4 Feb

The pleasurable anticipation I felt when the ROH announced that they were doing Chabrier’s L’Etoile, turned to anxiety when they announced the creation of two additional characters and, sadly, the performance of it that I saw on 3rd February left me pretty cross.  I’m sorry about this.  Lots of people in the audience were enjoying it and I don’t want to spoil that.  I also realise that there is nothing worse than the person who say, “ah yes, but you didn’t see…” to explain disappointment.  If you saw and enjoyed it, probably best not to read any further.

Some reviews felt that this was such a silly, trivial piece that the ROH shouldn’t be doing it. I agree that they shouldn’t have done it but for a different reason: the company simply isn’t up to it. I felt about it rather as I did with Cherevichki a few years back that loads of trouble had been taken to get the best ingredients possible but that the cooks simply weren’t happy cooking a piece which is light, funny and, ideally, intimate: as if you asked cooks specialising in barbecues to have a go at some delicate patisserie. The lightness of touch that they found for Turco in Italia and Fille du regiment seemed to have deserted them.

I well remember my first encounter with the piece: the Opera North production, semi staged at the Queen Elizabeth Hall.  I was hooked from the first few bars of the overture.  The love I was nurtured by the Gardiner recording. For me it’s is a joyous, silly, off-the-wall piece with some utterly delightful music that matches the silliness of the plot.

It’s an opera by a novice but it’s hugely assured: Lazuli’s “Etoile” number is one of the most beguiling arias in the whole French repertory while his entrance number, the sneezing number, the anti-husband number provide a fabulous opportunity for a lively mezzo; the Chartreuse Vert duet, with a faux Bellini accompaniment lurching and hiccoughing drunkenly but remaining, just, upright is one of the most hilarious pieces of of music in opera.  There are gorgeous trios and quartets; a finale to the first Act that, to a gloriously beguiling melody, celebrates the joys of impalement; and a second Act finale where some genuinely heartfelt music expressing shock and grief is undercut by the fact that the chorus patently couldn’t care less and, after perfunctory sympathy, move delicately into a joyous can-can (it’s rather like the juxtaposition of Katisha’s aria with “For he’s going to marry Yum-Yum” in The Mikado).  Maybe there are a couple too many fluffy pieces for women’s voices but there is so much else that’s wonderful that, if you like this sort of light silliness, you ought to be sitting there with a permanent smile on your face.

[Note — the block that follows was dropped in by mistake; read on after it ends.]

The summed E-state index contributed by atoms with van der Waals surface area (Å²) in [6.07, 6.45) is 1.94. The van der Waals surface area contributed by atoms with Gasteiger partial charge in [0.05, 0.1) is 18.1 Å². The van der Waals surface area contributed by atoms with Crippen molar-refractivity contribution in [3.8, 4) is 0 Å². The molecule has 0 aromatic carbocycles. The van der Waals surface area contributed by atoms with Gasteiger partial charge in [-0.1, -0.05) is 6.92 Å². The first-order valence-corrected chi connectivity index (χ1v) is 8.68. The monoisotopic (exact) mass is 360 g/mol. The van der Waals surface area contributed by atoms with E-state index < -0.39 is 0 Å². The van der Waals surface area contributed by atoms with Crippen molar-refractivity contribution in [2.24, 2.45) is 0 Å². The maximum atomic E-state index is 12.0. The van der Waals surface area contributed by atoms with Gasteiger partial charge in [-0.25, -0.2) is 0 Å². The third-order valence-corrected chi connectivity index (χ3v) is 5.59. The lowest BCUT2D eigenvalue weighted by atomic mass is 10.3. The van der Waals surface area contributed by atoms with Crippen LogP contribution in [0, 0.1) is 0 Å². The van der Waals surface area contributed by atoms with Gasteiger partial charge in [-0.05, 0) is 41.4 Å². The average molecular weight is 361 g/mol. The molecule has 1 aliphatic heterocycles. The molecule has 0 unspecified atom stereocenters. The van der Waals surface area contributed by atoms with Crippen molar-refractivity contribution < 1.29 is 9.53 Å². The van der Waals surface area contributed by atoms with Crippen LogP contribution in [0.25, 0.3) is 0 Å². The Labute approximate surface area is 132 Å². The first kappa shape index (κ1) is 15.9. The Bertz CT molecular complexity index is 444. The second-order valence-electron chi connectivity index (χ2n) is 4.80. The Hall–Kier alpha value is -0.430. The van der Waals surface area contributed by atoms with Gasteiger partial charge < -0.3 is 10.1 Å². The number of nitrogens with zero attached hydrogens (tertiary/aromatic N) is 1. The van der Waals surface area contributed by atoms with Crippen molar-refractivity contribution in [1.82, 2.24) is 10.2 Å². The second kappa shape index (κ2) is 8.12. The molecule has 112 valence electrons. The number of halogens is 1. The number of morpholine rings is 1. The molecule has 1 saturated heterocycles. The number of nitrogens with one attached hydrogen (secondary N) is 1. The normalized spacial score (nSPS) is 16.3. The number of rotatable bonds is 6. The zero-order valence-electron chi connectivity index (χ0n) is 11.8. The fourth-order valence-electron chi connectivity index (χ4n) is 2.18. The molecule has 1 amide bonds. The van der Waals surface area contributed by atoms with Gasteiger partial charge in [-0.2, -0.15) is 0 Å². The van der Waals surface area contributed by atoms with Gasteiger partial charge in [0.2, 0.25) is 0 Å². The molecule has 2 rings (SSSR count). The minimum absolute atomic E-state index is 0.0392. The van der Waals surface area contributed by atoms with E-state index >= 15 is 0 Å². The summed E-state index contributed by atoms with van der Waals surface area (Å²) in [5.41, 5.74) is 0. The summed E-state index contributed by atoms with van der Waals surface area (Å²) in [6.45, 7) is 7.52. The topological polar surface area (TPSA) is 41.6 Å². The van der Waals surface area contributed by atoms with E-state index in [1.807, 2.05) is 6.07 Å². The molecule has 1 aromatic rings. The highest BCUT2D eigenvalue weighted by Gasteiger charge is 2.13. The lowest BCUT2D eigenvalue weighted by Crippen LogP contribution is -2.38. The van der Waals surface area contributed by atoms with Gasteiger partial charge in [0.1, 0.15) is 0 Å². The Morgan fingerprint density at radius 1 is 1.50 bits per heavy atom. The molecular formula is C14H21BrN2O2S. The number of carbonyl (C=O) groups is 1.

Not here.  Mark Elder’s overture struck me as ponderous: tempi a couple of notches slower than Gardiner and with that slightly careful, almost too loving approach that, for me, hampers his Offenbach.  This proved pretty typical of what follows.  I know that Elder has a sort of National Treasure status and, to most critics, Can Do No Wrong, but I missed the vigour that he brings to his Verdi and Donizetti and the helter-skelter abandonment so much of this piece needs.  It was pretty enough (and the kissing quartet caught the teasing eroticism even better than Gardiner) but too much of it was just too careful.  The fact that the Chartreuse Vert duet got no applause at all must be as much Elder’s fault as anyone else’s.  The orchestra played well enough.

It wasn’t helped by Mariame Clement’s production. A clue to the problem comes in one or two of the programme notes: the suggestion that really this is just a group of sketches rather than a coherent piece and an apologetic essay on the difficulty of enabling humour to cross borders set alarm bells going.  It was as if she didn’t have the confidence that she could make the piece work for English audiences. She and Julia Hansen, her designer, had taken an approach that veered from traditional, sub-D’Oyly Carte costumes (probably among the most old-fashioned and silly that I’ve seen here ever – reminding me of the ENO Kismet) to a significant Monty Python tribute – red elephants, pointed fingers, paintings that do strange things and, for some reason, a cow.  A monk (presumably Carthusian) wandered across the stage now and then; we had the obligatory English bobbies which, apparently, are invariably funny, and we had Sherlock Holmes. Some of these were reasonably witty and raised the occasional smile.  The problem was that they didn’t come often enough.  It all felt leaden.